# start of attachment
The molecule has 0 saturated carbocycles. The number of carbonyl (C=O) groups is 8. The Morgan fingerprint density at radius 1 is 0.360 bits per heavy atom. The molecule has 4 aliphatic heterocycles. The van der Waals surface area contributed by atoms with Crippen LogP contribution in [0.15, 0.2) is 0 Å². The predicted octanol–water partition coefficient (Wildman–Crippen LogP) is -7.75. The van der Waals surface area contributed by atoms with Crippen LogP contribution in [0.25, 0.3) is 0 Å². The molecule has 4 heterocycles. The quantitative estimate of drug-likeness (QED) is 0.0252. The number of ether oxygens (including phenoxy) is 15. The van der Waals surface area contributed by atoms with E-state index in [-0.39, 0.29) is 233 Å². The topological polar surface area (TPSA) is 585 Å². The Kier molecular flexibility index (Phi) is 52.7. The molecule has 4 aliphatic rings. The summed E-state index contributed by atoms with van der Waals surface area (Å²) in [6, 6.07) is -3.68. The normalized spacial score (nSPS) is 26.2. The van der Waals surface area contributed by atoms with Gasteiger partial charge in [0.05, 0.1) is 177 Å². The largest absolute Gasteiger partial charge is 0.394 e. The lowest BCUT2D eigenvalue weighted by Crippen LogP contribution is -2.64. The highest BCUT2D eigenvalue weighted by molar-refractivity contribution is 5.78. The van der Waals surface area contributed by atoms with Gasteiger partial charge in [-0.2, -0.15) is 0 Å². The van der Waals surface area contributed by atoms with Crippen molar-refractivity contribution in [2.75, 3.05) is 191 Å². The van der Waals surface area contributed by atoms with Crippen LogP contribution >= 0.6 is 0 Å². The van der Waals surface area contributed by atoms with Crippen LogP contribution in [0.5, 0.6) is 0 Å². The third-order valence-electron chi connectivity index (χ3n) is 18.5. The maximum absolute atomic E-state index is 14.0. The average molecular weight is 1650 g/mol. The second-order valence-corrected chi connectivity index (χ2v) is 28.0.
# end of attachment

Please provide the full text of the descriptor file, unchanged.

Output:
The molecule has 0 saturated carbocycles. The number of carbonyl (C=O) groups is 8. The Morgan fingerprint density at radius 1 is 0.360 bits per heavy atom. The molecule has 4 aliphatic heterocycles. The van der Waals surface area contributed by atoms with Crippen LogP contribution in [0.15, 0.2) is 0 Å². The predicted octanol–water partition coefficient (Wildman–Crippen LogP) is -7.75. The van der Waals surface area contributed by atoms with Crippen LogP contribution in [0.25, 0.3) is 0 Å². The molecule has 4 heterocycles. The quantitative estimate of drug-likeness (QED) is 0.0252. The number of ether oxygens (including phenoxy) is 15. The van der Waals surface area contributed by atoms with E-state index in [-0.39, 0.29) is 233 Å². The topological polar surface area (TPSA) is 585 Å². The Kier molecular flexibility index (Phi) is 52.7. The molecule has 4 aliphatic rings. The summed E-state index contributed by atoms with van der Waals surface area (Å²) in [6, 6.07) is -3.68. The normalized spacial score (nSPS) is 26.2. The van der Waals surface area contributed by atoms with Gasteiger partial charge in [0.05, 0.1) is 177 Å². The largest absolute Gasteiger partial charge is 0.394 e. The lowest BCUT2D eigenvalue weighted by Crippen LogP contribution is -2.64. The highest BCUT2D eigenvalue weighted by molar-refractivity contribution is 5.78. The van der Waals surface area contributed by atoms with Gasteiger partial charge in [-0.2, -0.15) is 0 Å². The van der Waals surface area contributed by atoms with Crippen molar-refractivity contribution in [2.75, 3.05) is 191 Å². The van der Waals surface area contributed by atoms with Crippen LogP contribution >= 0.6 is 0 Å². The van der Waals surface area contributed by atoms with Crippen LogP contribution in [0.5, 0.6) is 0 Å². The third-order valence-electron chi connectivity index (χ3n) is 18.5. The maximum absolute atomic E-state index is 14.0. The average molecular weight is 1650 g/mol. The second-order valence-corrected chi connectivity index (χ2v) is 28.0.